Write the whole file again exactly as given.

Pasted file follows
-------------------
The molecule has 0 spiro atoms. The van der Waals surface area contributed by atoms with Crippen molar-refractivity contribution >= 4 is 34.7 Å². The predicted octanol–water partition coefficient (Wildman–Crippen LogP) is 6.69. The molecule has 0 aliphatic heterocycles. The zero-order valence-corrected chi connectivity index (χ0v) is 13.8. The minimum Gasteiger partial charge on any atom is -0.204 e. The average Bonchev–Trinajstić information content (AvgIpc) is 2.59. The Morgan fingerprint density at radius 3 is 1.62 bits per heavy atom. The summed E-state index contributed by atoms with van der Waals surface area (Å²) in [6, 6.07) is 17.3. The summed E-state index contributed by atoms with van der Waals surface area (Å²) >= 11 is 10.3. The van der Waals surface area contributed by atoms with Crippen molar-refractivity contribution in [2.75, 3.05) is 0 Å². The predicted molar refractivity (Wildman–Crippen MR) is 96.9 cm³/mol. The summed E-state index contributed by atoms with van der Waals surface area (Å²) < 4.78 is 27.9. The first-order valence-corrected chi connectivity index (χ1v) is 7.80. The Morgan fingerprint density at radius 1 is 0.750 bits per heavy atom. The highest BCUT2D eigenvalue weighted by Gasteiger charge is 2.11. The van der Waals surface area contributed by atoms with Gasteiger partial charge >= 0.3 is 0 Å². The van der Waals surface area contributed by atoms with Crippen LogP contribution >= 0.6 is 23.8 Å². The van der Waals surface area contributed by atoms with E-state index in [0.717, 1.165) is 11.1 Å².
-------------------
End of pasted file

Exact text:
The molecule has 0 spiro atoms. The van der Waals surface area contributed by atoms with Crippen molar-refractivity contribution >= 4 is 34.7 Å². The predicted octanol–water partition coefficient (Wildman–Crippen LogP) is 6.69. The molecule has 0 aliphatic heterocycles. The zero-order valence-corrected chi connectivity index (χ0v) is 13.8. The minimum Gasteiger partial charge on any atom is -0.204 e. The average Bonchev–Trinajstić information content (AvgIpc) is 2.59. The Morgan fingerprint density at radius 3 is 1.62 bits per heavy atom. The summed E-state index contributed by atoms with van der Waals surface area (Å²) in [6, 6.07) is 17.3. The summed E-state index contributed by atoms with van der Waals surface area (Å²) >= 11 is 10.3. The van der Waals surface area contributed by atoms with Crippen molar-refractivity contribution in [2.75, 3.05) is 0 Å². The predicted molar refractivity (Wildman–Crippen MR) is 96.9 cm³/mol. The summed E-state index contributed by atoms with van der Waals surface area (Å²) < 4.78 is 27.9. The first-order valence-corrected chi connectivity index (χ1v) is 7.80. The Morgan fingerprint density at radius 1 is 0.750 bits per heavy atom. The highest BCUT2D eigenvalue weighted by Gasteiger charge is 2.11. The van der Waals surface area contributed by atoms with Gasteiger partial charge >= 0.3 is 0 Å². The van der Waals surface area contributed by atoms with Crippen LogP contribution >= 0.6 is 23.8 Å². The van der Waals surface area contributed by atoms with E-state index in [0.717, 1.165) is 11.1 Å².